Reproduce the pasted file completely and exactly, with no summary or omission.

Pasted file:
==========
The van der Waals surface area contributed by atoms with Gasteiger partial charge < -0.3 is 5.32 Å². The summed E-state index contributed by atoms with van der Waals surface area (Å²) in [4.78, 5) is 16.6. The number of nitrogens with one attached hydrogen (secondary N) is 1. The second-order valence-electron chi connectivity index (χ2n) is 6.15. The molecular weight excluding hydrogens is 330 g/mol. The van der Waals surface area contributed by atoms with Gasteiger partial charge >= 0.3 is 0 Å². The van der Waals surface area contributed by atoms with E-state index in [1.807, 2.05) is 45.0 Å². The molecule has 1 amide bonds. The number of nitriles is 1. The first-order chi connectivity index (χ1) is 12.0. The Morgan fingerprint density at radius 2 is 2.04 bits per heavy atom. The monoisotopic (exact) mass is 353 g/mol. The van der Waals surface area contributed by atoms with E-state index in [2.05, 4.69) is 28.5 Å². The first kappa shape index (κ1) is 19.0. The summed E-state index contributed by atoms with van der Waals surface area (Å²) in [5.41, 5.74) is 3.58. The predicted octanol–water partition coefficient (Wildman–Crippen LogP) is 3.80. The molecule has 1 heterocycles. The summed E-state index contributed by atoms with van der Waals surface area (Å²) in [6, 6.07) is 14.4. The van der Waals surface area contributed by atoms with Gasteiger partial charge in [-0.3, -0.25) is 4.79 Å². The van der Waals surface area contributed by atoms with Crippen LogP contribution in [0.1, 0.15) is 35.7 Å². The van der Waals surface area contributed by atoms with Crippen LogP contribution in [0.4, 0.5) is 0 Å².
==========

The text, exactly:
The van der Waals surface area contributed by atoms with Gasteiger partial charge < -0.3 is 5.32 Å². The summed E-state index contributed by atoms with van der Waals surface area (Å²) in [4.78, 5) is 16.6. The number of nitrogens with one attached hydrogen (secondary N) is 1. The second-order valence-electron chi connectivity index (χ2n) is 6.15. The molecular weight excluding hydrogens is 330 g/mol. The van der Waals surface area contributed by atoms with Gasteiger partial charge >= 0.3 is 0 Å². The van der Waals surface area contributed by atoms with E-state index in [1.807, 2.05) is 45.0 Å². The molecule has 1 amide bonds. The number of nitriles is 1. The first-order chi connectivity index (χ1) is 12.0. The Morgan fingerprint density at radius 2 is 2.04 bits per heavy atom. The monoisotopic (exact) mass is 353 g/mol. The van der Waals surface area contributed by atoms with E-state index in [2.05, 4.69) is 28.5 Å². The first kappa shape index (κ1) is 19.0. The summed E-state index contributed by atoms with van der Waals surface area (Å²) in [5.41, 5.74) is 3.58. The predicted octanol–water partition coefficient (Wildman–Crippen LogP) is 3.80. The molecule has 1 heterocycles. The summed E-state index contributed by atoms with van der Waals surface area (Å²) in [6, 6.07) is 14.4. The van der Waals surface area contributed by atoms with Gasteiger partial charge in [-0.3, -0.25) is 4.79 Å². The van der Waals surface area contributed by atoms with Crippen LogP contribution in [0.1, 0.15) is 35.7 Å². The van der Waals surface area contributed by atoms with Crippen LogP contribution in [0.4, 0.5) is 0 Å².